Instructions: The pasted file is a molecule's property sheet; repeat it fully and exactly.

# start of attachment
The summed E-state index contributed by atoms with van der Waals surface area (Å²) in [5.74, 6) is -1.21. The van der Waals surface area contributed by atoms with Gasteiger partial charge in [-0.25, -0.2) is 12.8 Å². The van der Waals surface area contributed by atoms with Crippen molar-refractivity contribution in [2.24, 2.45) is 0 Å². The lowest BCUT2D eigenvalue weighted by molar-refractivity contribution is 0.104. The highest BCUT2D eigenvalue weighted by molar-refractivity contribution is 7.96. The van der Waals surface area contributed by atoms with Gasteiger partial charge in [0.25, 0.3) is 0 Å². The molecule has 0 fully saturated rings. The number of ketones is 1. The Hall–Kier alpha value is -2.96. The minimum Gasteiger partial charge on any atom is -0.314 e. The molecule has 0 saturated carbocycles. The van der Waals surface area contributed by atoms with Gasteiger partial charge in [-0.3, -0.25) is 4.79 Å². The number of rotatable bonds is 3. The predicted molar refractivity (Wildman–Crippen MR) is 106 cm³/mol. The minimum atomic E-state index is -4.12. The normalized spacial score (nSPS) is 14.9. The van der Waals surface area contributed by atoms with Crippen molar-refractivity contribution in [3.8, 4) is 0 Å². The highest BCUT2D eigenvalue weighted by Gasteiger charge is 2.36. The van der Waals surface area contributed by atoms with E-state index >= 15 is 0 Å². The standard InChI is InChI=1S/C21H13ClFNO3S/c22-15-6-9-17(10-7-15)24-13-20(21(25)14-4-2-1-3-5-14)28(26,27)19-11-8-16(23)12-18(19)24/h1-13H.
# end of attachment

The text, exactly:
The summed E-state index contributed by atoms with van der Waals surface area (Å²) in [5.74, 6) is -1.21. The van der Waals surface area contributed by atoms with Gasteiger partial charge in [-0.25, -0.2) is 12.8 Å². The van der Waals surface area contributed by atoms with Crippen molar-refractivity contribution in [2.24, 2.45) is 0 Å². The lowest BCUT2D eigenvalue weighted by molar-refractivity contribution is 0.104. The highest BCUT2D eigenvalue weighted by molar-refractivity contribution is 7.96. The van der Waals surface area contributed by atoms with Gasteiger partial charge in [0.25, 0.3) is 0 Å². The molecule has 0 fully saturated rings. The number of ketones is 1. The Hall–Kier alpha value is -2.96. The minimum Gasteiger partial charge on any atom is -0.314 e. The molecule has 0 saturated carbocycles. The van der Waals surface area contributed by atoms with Gasteiger partial charge in [-0.3, -0.25) is 4.79 Å². The number of rotatable bonds is 3. The predicted molar refractivity (Wildman–Crippen MR) is 106 cm³/mol. The minimum atomic E-state index is -4.12. The normalized spacial score (nSPS) is 14.9. The van der Waals surface area contributed by atoms with Crippen molar-refractivity contribution in [3.8, 4) is 0 Å². The highest BCUT2D eigenvalue weighted by Gasteiger charge is 2.36. The van der Waals surface area contributed by atoms with E-state index >= 15 is 0 Å². The standard InChI is InChI=1S/C21H13ClFNO3S/c22-15-6-9-17(10-7-15)24-13-20(21(25)14-4-2-1-3-5-14)28(26,27)19-11-8-16(23)12-18(19)24/h1-13H.